In late March this year I found myself wandering through New York streets, falling into the occasional tourist trap, exploring galleries and for the most part, gleefully letting it swallow me whole and render me anonymous in a matter of seconds. Sadly, in seven days it was all over and I was back to reality, which is probably why i should hate resident New Yorker Jeff Solomon, but listening to his debut EP makes that somewhat difficult.
Around The Square is a promising collection of songs that display an impressive amount of weight considering most of them are centred around an instrument that weighs about as much an apple (the humble ukulele). 'Temporary Song' is one of the strongest on offer, immediately likeable and full of nuances to pick over - if Andrew Bird chose the ukulele as his weapon of choice as opposed to the violin and wrote unashamed pop songs with choruses begging to be sung to, this is probably what it might sound like. The sly jazz of 'I Sit Around Too Much' is decorated with woozy horns reminiscent of The Sea And Cake and oozes the smoke and bustle of New York atmosphere.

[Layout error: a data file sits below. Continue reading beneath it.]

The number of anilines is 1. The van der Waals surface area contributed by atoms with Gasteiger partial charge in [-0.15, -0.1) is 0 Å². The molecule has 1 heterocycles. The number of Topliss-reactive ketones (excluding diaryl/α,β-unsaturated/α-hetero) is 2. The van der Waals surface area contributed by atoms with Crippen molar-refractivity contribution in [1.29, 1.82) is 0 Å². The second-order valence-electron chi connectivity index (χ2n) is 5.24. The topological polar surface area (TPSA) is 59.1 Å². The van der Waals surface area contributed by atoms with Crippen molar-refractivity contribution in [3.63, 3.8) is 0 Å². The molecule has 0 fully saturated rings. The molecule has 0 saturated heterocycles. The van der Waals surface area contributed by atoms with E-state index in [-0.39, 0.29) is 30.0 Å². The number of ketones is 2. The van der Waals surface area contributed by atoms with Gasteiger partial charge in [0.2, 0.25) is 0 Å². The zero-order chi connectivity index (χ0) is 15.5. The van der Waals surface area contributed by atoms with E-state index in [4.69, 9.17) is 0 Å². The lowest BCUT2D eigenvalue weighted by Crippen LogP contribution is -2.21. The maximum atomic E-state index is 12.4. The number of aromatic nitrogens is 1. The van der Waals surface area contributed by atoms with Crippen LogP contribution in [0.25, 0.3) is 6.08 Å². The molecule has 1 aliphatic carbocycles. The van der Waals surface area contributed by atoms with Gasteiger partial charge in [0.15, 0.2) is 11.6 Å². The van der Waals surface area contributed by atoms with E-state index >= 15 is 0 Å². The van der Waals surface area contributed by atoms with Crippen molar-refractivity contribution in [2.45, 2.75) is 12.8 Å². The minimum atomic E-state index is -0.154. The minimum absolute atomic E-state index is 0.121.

But with the romanticism of the city also come the tired stereotypes. Ponderous clarinet and alto sax lounge awkwardly throughout _'Am I Still?' and 'Your Eyes', the latter also suffering from the use of soulless programmed drumbeats, one of very few regrettable choices made by producer Andrew Felluss, who otherwise gives 'Around The Square' a clean arrangement.
Despite it's minor deviations along a path perhaps only previously trodden by the theme tune to The Cosby Show, Around The Square is greatly promising in terms of Solomon's songwriting and arrangement, compounded by the rich, strutting 'Gramercy' which recalls Rufus Wainwright at his more honest moments. Many records claim to offer the sound of New York in it's entirety, but this EP is one of the most honest you'll find.
6Jesus Chigley's Score